Now let’s look at starches! Two molecules make up starches: amylose and amylopectin. Amylose takes longer to digest, and therefore foods with a higher amylose content will have a lower glycemic index. 

The more refined and processed the carb is, the higher the glycemic index. This is because processing methods disrupt the amylose and amylopectin molecules. The longer the food is cooked, the faster the sugars will be digested, which then raises the glycemic index. Foods like white bread and white rice, which are more processed for example, are easily digested and cause a spike in blood sugar and insulin levels. This can be extremely harmful for diabetics, and also contribute to heart diseases and obesity. 

With fruit, the riper the fruit, the higher the glycemic index. Unripe fruits contain complex carbs that break down sugar as the fruit ripens. 



Okay, so now you’re thinking how in the heck do I read the glycemic scale?! DO NOT FRET! It’s easier than you think! When reading the scale, you need to focus on the glycemic load of a food.

The glycemic load of a food is the GI of a food multiplied by the amount of carbs in a food- specifically the amount of grams- in a single serving. So if you decide to eat a low GI food but a large quantity of it, you could actually have the same effect as if you ate a high GI food! So portion control is extremely important as well!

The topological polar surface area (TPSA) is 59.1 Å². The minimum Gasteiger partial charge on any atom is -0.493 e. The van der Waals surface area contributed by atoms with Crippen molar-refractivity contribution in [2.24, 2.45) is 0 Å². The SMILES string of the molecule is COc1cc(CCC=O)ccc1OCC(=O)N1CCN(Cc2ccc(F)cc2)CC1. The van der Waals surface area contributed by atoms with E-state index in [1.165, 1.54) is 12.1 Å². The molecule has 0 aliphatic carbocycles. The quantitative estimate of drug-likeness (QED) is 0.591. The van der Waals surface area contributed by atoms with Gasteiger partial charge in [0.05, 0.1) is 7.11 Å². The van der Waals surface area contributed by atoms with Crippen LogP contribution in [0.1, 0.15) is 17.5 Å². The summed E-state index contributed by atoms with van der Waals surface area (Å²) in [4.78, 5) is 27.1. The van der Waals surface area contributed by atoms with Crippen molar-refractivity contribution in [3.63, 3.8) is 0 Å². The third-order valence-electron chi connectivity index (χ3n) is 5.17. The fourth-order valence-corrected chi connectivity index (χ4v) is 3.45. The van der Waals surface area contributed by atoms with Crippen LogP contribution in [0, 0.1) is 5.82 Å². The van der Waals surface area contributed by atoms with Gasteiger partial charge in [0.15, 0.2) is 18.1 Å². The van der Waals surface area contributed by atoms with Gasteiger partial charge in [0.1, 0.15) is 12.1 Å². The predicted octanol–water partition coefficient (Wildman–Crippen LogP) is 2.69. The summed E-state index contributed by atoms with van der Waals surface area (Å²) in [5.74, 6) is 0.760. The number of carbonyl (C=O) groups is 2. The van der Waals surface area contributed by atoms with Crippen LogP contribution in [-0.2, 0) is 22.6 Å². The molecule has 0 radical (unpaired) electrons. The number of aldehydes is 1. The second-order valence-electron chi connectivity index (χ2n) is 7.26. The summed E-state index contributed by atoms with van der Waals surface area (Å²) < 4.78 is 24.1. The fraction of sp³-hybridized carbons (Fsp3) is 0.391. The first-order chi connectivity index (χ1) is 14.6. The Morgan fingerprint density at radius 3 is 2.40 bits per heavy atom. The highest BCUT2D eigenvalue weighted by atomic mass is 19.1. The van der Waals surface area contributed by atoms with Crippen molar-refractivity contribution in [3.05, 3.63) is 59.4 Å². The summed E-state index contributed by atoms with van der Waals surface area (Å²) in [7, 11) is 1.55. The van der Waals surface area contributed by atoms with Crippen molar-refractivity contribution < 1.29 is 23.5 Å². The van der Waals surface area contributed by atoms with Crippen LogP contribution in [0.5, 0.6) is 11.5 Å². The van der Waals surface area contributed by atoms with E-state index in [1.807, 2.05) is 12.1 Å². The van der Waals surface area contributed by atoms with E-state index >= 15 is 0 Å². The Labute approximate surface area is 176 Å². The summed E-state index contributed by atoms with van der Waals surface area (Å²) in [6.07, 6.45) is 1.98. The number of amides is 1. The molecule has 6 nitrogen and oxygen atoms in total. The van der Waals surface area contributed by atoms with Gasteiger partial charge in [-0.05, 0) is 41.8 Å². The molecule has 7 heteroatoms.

For example white bread has a GI of 75. Grain bread on the other hand has a GI of 53. You can swap white bread for grain bread to lessen the post meal blood sugar rise! 

The Glycemic Index (GI) refers to a relative ranking of carbohydrate in foods according to how they affect blood glucose levels. Carbohydrates with a low GI value (55 or less) are more slowly digested, absorbed and metabolised and cause a slower rise in blood glucose and, therefore insulin levels. 



Foods with a lower glycemic index are preferred because they are slowly digested and cause a smaller and slower rise in blood sugar levels (this is especially important for women and hormonal health!). 

Buckwheat, depending on how it’s prepared, scores low to medium on the glycemic index and should not cause unhealthy spikes in blood sugar levels. We serve all our buckwheat raw, sprouted and dehydrated, putting these seeds on the lower end of the GI scale. They leave you full for longer and you don’t get any crazy blood sugar spikes after eating sprouted buckwheat. Other foods that possess a lower GI are fruits and vegetables, chickpeas, and lentils! 

POWER COMBO: pair Lil Bucks with an additional protein or healthy fat like an avocado on fermented sourdough! This will slow digestion and help keep you movin’ and groovin’ for longer!

We hope this was helpful for you in choosing the foods that fuel your life. Being a conscientious consumer is so important! Your diet extends far beyond what you may think. It can impact your energy levels, mood, weight, etc. Give your body the best, so it can perform at its best!

Avocado Toast with Buckwheat - Low Glycemic Index